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REDD in the news: 21-27 November 2016

REDD in the newsREDD-Monitor’s round-up of the week’s news on forests, climate change, and REDD. For regular updates, follow @reddmonitor on Twitter.

21 November 2016

Groups, experts laud Marrakech’s COP22 global consensus
By Chinedum Uwaegbulam, The Guardian (Nigeria), 21 November 2016
After the proclamation by COP 22 delegates, civil society groups and experts say, the statement reaffirmed that it is in the national interest of every country to accelerate the transition to renewables and build resilience to climate impacts.
They said, the speed of real-economy change and the urgency of action are primary messages from the declaration. This reinforces the shift underway towards a new era of implementation and action on climate and sustainable development.
In reaction, the International Climate Lead, Christian Aid, Mohamed Adow said, “In what feels like a divided and fragile world, it’s encouraging to see there is unison over one of our most existential threats. Like the aliens in the movie Independence Day, climate change has the power to bring the world together to fight our common enemy.”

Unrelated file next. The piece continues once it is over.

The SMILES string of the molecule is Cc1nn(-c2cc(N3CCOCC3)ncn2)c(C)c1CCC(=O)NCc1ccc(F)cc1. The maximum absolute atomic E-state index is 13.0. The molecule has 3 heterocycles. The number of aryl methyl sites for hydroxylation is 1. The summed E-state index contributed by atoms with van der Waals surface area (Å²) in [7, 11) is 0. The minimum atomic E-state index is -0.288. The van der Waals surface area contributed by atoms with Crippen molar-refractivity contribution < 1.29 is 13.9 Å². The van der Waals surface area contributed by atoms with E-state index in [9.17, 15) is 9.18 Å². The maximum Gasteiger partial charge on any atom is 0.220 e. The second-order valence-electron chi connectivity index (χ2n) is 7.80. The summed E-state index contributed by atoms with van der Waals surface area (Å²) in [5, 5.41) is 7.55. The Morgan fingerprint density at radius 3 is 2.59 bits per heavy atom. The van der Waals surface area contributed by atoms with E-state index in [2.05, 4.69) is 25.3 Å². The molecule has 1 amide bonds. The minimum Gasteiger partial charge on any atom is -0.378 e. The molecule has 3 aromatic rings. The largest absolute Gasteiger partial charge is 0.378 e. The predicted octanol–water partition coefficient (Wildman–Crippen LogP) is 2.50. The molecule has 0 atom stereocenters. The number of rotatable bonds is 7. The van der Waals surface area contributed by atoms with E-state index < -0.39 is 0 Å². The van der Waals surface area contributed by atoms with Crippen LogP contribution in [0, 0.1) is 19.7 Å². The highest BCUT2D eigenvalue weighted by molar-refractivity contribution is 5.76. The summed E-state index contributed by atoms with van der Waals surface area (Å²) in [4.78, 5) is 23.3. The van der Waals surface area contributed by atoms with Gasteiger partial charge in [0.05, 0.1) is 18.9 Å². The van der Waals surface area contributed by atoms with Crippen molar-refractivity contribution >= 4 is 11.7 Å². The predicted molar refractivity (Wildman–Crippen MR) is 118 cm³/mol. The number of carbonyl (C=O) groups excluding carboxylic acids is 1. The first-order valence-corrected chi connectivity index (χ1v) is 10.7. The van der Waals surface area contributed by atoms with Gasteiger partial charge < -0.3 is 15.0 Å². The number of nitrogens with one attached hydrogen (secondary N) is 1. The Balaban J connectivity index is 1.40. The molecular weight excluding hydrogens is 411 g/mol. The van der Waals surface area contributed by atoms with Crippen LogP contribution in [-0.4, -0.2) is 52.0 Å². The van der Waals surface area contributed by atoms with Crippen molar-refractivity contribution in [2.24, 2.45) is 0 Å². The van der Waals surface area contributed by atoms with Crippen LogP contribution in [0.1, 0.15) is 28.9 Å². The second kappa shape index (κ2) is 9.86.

UNEP’s Erik Solheim: ‘Climate no longer a cost, but an opportunity’
By Leona Liu, CIFOR Forests News, 21 November 2016
More than 5,500 people from 95 countries connected in person and online at the 2016 Global Landscapes Forum (GLF) in Marrakesh, held on the sidelines of COP22, to forge solutions to the planet’s greatest climate and development challenges through sustainable land use.
Erik Solheim, Executive Director of the United Nations Environment Programme (UNEP), spoke to the Center for International Forestry Research (CIFOR) about embracing the landscape approach.
UNEP hosted a discussion forum on Unlocking private finance in forests, sustainable land use and restoration at the event, which discussed the current finance gap challenge (i.e. the difference between the supply and demand of capital for landscapes restoration), and how new products and mechanisms can help leverage public funding with private finance.

UK aid money spent trying to boost British role in Malawi oil sector
By Alice Ross, The Guardian, 21 November 2016
The British government spent thousands of pounds of aid money on a project aimed at “establishing the UK as the partner of choice” in the nascent oil and gas sector of one of the world’s poorest countries.
Malawi is believed to have substantial oil deposits, including under Lake Malawi, a pristine freshwater lake – the third largest in Africa – whose southern shores are a protected Unesco world heritage site. Unesco has warned that any oil activity near the lake risks causing an ecological disaster.